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Opinion

The myth of auto bailout jobs

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Photo - WASHINGTON, DC - JANUARY 31:  (AFP OUT) U.S. President Barack Obama looks at a Chevrolet Malibu during a visit to the DC Auto Show at the Convention Center January 31, 2012 in Washington, DC. Obama touted his bailout of General Motors and Chrysler three years ago.  (Photo by Olivier Douliery-Pool/Getty Images)
WASHINGTON, DC - JANUARY 31: (AFP OUT) U.S. President Barack Obama looks at a Chevrolet Malibu during a visit to the DC Auto Show at the Convention Center January 31, 2012 in Washington, DC. Obama touted his bailout of General Motors and Chrysler three years ago. (Photo by Olivier Douliery-Pool/Getty Images)
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With a policy agenda that has caused economic stagnation and massive job losses in the industrial Midwest, President Obama has made the auto bailout the centerpiece of his argument for re-election. He claims that it rescued the industry from collapse and saved a million jobs or more.

There's one problem: That story isn't true. If anything, the Obama auto bailout left Chrysler and GM in worse shape than they would have been otherwise, while funneling over $25 billion in taxpayer dollars to the United Autoworkers labor union.

When Obama entered office, GM and Chrysler were racing fast toward bankruptcy. As the Obama campaign spins it, that would have been the end of the road for auto manufacturing in the United States. But that's simply not the way it works. Were it true, then there would no longer be companies like Macy's, 7-Eleven and most of the major airlines, which have all gone through Chapter 11 reorganizations, emerging as stronger competitors with sound long-term finances.

Chapter 11 bankruptcy gives hard-up companies the chance to make a fresh start. It lets them overcome obstacles to success, such as unreasonable contracts, unsustainable debt loads and poor management. Chapter 11 is a sensible choice for potentially profitable businesses that must adjust quickly to new economic realities -- just as Chrysler and GM were in 2009.

There's no reason to believe that it would have been any different for GM and Chrysler. Both would have kept producing cars in bankruptcy while reorganizing and preserving jobs in their long-term competitive interests.

The Obama administration agreed that Chapter 11 was the right choice for the ailing automakers, but it decided to insert itself into the reorganization process. It directed all major decisions and injected $80 billion in taxpayer funds from the Troubled Asset Relief Program (which Congress had limited to stabilizing the banking sector) into the companies.

The result was a reorganization that superficially resembled bankruptcy but was driven as much by politics as economic realities. The Obama administration's "Auto Task Force" decided which nameplates to shutter and how the automakers should invest in product going forward. Many of these decisions had a political basis -- consider, for example, GM's ongoing billion-dollar investment in the electric plug-in Volt, a white-elephant project that will likely never turn a profit.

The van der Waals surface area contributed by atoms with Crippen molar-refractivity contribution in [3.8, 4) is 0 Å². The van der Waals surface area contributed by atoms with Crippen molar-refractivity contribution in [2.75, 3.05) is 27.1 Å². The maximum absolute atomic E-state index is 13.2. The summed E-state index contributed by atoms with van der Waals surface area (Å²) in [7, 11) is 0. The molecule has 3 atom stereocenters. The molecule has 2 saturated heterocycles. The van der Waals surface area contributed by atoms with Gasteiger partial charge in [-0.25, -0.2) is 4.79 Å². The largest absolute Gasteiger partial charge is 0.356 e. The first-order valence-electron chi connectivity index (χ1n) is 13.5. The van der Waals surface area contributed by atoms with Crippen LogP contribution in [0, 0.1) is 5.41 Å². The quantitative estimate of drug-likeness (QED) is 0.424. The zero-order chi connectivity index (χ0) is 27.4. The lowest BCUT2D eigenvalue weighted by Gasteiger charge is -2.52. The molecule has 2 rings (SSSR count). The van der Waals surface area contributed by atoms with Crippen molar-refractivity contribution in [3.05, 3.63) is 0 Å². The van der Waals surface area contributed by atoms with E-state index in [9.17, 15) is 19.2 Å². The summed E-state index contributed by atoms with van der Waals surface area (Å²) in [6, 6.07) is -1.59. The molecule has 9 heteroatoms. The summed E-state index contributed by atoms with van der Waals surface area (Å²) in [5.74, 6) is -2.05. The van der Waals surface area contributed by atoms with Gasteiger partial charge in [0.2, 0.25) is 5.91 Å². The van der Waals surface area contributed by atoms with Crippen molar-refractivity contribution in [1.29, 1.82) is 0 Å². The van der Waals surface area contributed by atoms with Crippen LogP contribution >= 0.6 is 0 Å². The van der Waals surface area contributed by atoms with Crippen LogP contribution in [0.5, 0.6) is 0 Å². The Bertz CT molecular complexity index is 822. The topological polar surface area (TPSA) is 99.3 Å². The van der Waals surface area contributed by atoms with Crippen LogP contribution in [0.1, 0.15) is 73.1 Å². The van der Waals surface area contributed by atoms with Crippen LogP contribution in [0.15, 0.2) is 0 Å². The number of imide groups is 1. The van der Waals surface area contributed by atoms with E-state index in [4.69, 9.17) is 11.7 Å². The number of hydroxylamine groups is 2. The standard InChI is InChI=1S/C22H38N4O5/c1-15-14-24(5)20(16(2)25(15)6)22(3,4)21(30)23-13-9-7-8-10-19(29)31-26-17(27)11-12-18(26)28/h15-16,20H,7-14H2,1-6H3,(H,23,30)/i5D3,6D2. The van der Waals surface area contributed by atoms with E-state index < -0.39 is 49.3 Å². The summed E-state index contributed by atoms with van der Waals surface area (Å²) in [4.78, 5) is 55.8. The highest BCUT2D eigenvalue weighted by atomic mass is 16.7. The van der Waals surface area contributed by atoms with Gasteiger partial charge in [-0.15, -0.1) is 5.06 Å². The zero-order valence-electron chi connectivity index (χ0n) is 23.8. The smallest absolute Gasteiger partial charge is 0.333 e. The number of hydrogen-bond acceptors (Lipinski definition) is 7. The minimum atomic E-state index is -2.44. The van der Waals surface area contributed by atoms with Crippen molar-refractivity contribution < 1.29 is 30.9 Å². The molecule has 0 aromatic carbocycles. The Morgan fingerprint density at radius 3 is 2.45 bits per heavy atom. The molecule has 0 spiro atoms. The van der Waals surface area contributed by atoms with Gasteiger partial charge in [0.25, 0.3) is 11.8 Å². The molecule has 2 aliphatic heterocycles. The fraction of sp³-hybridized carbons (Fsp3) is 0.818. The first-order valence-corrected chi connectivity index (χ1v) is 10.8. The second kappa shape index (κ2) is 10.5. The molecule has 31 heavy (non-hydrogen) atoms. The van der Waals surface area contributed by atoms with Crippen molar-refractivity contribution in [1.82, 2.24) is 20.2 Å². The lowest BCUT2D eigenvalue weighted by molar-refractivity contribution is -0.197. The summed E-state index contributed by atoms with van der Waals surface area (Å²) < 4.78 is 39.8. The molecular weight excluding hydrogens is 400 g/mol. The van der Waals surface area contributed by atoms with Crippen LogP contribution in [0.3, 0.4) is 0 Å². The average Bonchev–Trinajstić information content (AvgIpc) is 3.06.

By the numbers, the real beneficiary of the bailout was not GM or Chrysler, but to the United Auto Workers, whose PAC gave 99 percent of its federal contributions in 2008 to Democratic candidates. As James Sherk and Todd Zywicki explain in a recent report for the Heritage Foundation, the Obama administration directed $26.5 billion more to the UAW than it would have received in a normal bankruptcy in which similarly situated creditors are treated equally. That figure exceeds taxpayers' $23 billion in expected losses for the auto bailouts.

The labor union's special treatment has left the automakers at a long-term competitive disadvantage. In a normal Chapter 11 case, everything is on the table to make reorganization successful, and that includes collective bargaining agreements. But rather than push UAW members to accept prevailing market wages and benefits, the Obama administration accepted serious concessions only for future hires, while trimming at the margins for existing workers. The result is that GM still pays above-market compensation, averaging $56 per hour.

This uncompetitive compensation structure, combined with still-rigid work rules mandated by the collective bargaining agreement, leaves GM in particular at a disadvantage to its rivals, threatening its future success.

The only unknown -- and the point that the Obama administration cites as justifying its intervention -- is whether the automakers could have obtained financing to complete their reorganizations at a time when the credit markets were in turmoil. But the government could have ensured financing was available through limited guarantees to lenders. That would have provided greater protection to taxpayers and allowed the bankruptcy process to go forward in an orderly and fair fashion, without letting politics supersede the business's best interests.

The auto bailout was not inevitable, and it was certainly not necessary to rescue the industry. A typical bankruptcy, without the Obama administration calling the shots, would have given Chrysler and GM breathing room to reorganize. The result would have been a resurgent industry, likely on sounder financial and competitive footing than it is today. And it wouldn't have put taxpayers on the hook for a $25 billion handout to a politically connected labor union.

Andrew M. Grossman is a visiting fellow at the Buckeye Institute for Public Policy Solutions, and is a litigator in the Washington office of BakerHostetler LLP.

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